Progressive lenses, in which two or more regions having different focal lengths are joined by transition zones having continuously changing focal length, that is to say without sharp or stepped transition, are suitable as further embodiment variant.
A further embodiment variant can be achieved by means of producing different focal lengths with a freeform surface lens as well.
Diffractive optical elements (DOE) are also suitable, as further embodiment variant mentioned above, for producing different focal lengths. In general, these are elements which have, on their optical surfaces or a layer, structures or gratings of the order of magnitude of the optical wavelength.
Use of lenses achieving the different focal length ranges through a combination of the properties described is also conceivable. By way of example, use of lenses having refractive properties for one focal length and diffractive properties for another focal length is possible.
What is common to all the optical elements mentioned is that they focus the transmitted light in two or more focal lengths. The common mode of action according to the invention is thus illustrated schematically for all the abovementioned optical elements by way of example on the basis of a bifocal lens.
Further embodiments of the invention emerge from the figures and the dependent patent claims. The list of reference symbols is part of the disclosure.
Details of the invention are explained symbolically and by way of example with reference to figures. The figures are described coherently and comprehensively. Identical reference symbols denote identical components, and reference symbols with different indices denote parts that perform the same function or are similar.
Multifocal lenses which can be used in accordance with the invention have correspondingly more regions with different focal lengths, which regions may also be arranged concentrically or decentrically.
In the embodiment depicted, the focal lengths f1 and f2 of the optical element 3 are selected such that the first field depth range 100 and the second field depth range 200 adjoin one another. It is, however, also possible in the same manner for the field depth ranges 100 and 200 to overlap. It is preferred here to design the optical element 3 with different focal lengths f1 and f2 such that the difference value of optical element 3 between the focal lengths f1 and f2 is selected to be sufficiently small for the occurring difference in magnification not to play a noticeable role.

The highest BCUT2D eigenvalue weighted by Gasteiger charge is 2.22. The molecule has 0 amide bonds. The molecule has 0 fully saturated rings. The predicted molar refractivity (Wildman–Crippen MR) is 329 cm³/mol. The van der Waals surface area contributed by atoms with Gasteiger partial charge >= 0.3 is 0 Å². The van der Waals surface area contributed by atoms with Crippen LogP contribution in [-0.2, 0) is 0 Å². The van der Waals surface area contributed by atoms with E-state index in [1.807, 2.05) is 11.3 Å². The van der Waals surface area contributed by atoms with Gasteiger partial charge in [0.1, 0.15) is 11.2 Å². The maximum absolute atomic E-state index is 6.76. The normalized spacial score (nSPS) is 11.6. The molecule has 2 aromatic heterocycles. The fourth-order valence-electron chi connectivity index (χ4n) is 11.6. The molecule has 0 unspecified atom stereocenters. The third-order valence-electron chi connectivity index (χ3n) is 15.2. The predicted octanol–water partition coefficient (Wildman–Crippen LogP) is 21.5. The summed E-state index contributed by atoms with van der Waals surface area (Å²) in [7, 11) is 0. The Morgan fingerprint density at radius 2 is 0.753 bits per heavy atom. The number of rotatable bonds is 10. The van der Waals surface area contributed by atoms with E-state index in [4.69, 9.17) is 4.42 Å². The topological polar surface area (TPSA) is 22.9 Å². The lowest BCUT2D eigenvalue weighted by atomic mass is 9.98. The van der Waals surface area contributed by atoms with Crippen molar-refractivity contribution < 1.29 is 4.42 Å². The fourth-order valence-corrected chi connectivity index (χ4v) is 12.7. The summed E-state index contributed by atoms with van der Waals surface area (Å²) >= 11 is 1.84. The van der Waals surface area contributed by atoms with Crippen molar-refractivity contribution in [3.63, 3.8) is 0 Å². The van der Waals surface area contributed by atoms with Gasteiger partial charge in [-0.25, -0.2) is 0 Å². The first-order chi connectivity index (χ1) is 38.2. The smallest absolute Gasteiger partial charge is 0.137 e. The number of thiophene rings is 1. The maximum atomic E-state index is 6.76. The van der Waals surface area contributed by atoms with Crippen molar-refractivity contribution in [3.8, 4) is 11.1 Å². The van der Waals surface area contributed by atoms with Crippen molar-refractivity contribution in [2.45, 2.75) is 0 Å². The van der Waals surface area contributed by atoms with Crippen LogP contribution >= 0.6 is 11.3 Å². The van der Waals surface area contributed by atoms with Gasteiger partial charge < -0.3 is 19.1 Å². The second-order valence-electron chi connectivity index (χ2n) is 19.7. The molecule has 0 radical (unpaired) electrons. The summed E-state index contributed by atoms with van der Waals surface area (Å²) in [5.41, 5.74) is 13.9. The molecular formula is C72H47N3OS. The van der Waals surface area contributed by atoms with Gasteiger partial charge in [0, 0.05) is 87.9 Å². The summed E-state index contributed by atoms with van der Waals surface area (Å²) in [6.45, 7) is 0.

The known methods of increasing the depth of field in optical devices (in particular closing the aperture by means of an iris diaphragm) have the disadvantage that resolution, image brightness and contrast decrease. In the method described here, too, the same disadvantage occurs, but to a lesser extent. Moreover, the total brightness capacity in the optical device is always decreased, in principle, in optical devices into which a further, additional optical element is placed. This loss in brightness, however, is again less than when closing the aperture. It is not possible to prevent these disadvantages from occurring, since the respective effective pupils are smaller with regard to the respective focal lengths than the effective area of an optical element 3 designed for a single focal length f1.
The stereomicroscope has a main objective 510, which defines two parallel beam paths 14. An afocal zoom system 520 is furthermore depicted, which zoom system 520 comprises a first zoom lens 521 arranged in pairs and zoom lenses 522 and 523 which are likewise arranged in pairs. The remaining structure of a stereomicroscope with tube lenses and eyepieces is not depicted in more detail, since it does not deviate from the general knowledge of the person skilled in the art in the field of microscope design.
A pair of optical elements 3 with different focal lengths f1 and f2 is preferably arranged between the main objective 510 and the first zoom lens 521 in the parallel beam paths 14 of the stereomicroscope 500. The two optical elements 3 with different focal lengths f1 and f2 correspond to those shown in
The light beams 10 and 20 from
Region 2 of the optical element 3 with multifocal properties can also be configured as a plane-parallel plate.
In embodiment variants in which diffractive elements (for example made of plastic) are used as optical elements 3 with multifocal properties, as shown in
1—first region with a first focal length f1
2—second region with a second focal length f2
3—optical element with different focal lengths f1 and f2 (and f3, see
4—axis of 3
5—third region with a third focal length f3
30—light beam with respect to region 5
31—focal point of 30
32—focal plane of 30
10—light beam with respect to region 1
11—focal point of 10
12—focal plane of 10
15—axis of 10
20—light beam with respect to region 2
21—focal point of 20
22—focal plane of 20
25—axis of 20
100—depth of field of region 1; first field depth range
200—depth of field of region 2; second field depth range
300—depth of field across all regions
400—depth of field of region 5; third field depth range
520—afocal zoom system
521—first zoom lens
600—device for increasing the depth of field
f1—focal length of region 1
f2—focal length of region 2
f3—focal length of region 5